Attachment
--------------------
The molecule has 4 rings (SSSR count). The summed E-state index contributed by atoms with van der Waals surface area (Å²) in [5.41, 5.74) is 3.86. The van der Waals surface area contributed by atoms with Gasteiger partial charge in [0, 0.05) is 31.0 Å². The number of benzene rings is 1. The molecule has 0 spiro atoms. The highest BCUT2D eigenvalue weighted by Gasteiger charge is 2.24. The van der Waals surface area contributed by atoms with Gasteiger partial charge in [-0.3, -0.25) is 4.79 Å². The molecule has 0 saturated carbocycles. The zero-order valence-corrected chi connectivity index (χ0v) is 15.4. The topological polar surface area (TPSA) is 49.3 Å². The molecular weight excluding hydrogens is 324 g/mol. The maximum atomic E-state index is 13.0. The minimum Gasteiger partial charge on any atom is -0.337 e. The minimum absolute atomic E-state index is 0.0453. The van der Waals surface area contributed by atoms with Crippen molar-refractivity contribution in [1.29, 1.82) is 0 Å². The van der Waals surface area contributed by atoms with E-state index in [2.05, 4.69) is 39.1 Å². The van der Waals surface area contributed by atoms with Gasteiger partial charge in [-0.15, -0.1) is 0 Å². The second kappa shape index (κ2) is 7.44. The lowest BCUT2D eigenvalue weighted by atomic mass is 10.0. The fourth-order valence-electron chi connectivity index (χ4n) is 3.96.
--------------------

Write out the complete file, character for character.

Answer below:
The molecule has 4 rings (SSSR count). The summed E-state index contributed by atoms with van der Waals surface area (Å²) in [5.41, 5.74) is 3.86. The van der Waals surface area contributed by atoms with Gasteiger partial charge in [0, 0.05) is 31.0 Å². The number of benzene rings is 1. The molecule has 0 spiro atoms. The highest BCUT2D eigenvalue weighted by Gasteiger charge is 2.24. The van der Waals surface area contributed by atoms with Gasteiger partial charge in [-0.3, -0.25) is 4.79 Å². The molecule has 0 saturated carbocycles. The zero-order valence-corrected chi connectivity index (χ0v) is 15.4. The topological polar surface area (TPSA) is 49.3 Å². The molecular weight excluding hydrogens is 324 g/mol. The maximum atomic E-state index is 13.0. The minimum Gasteiger partial charge on any atom is -0.337 e. The minimum absolute atomic E-state index is 0.0453. The van der Waals surface area contributed by atoms with Crippen molar-refractivity contribution in [1.29, 1.82) is 0 Å². The van der Waals surface area contributed by atoms with E-state index in [2.05, 4.69) is 39.1 Å². The van der Waals surface area contributed by atoms with Gasteiger partial charge in [-0.15, -0.1) is 0 Å². The second kappa shape index (κ2) is 7.44. The lowest BCUT2D eigenvalue weighted by atomic mass is 10.0. The fourth-order valence-electron chi connectivity index (χ4n) is 3.96.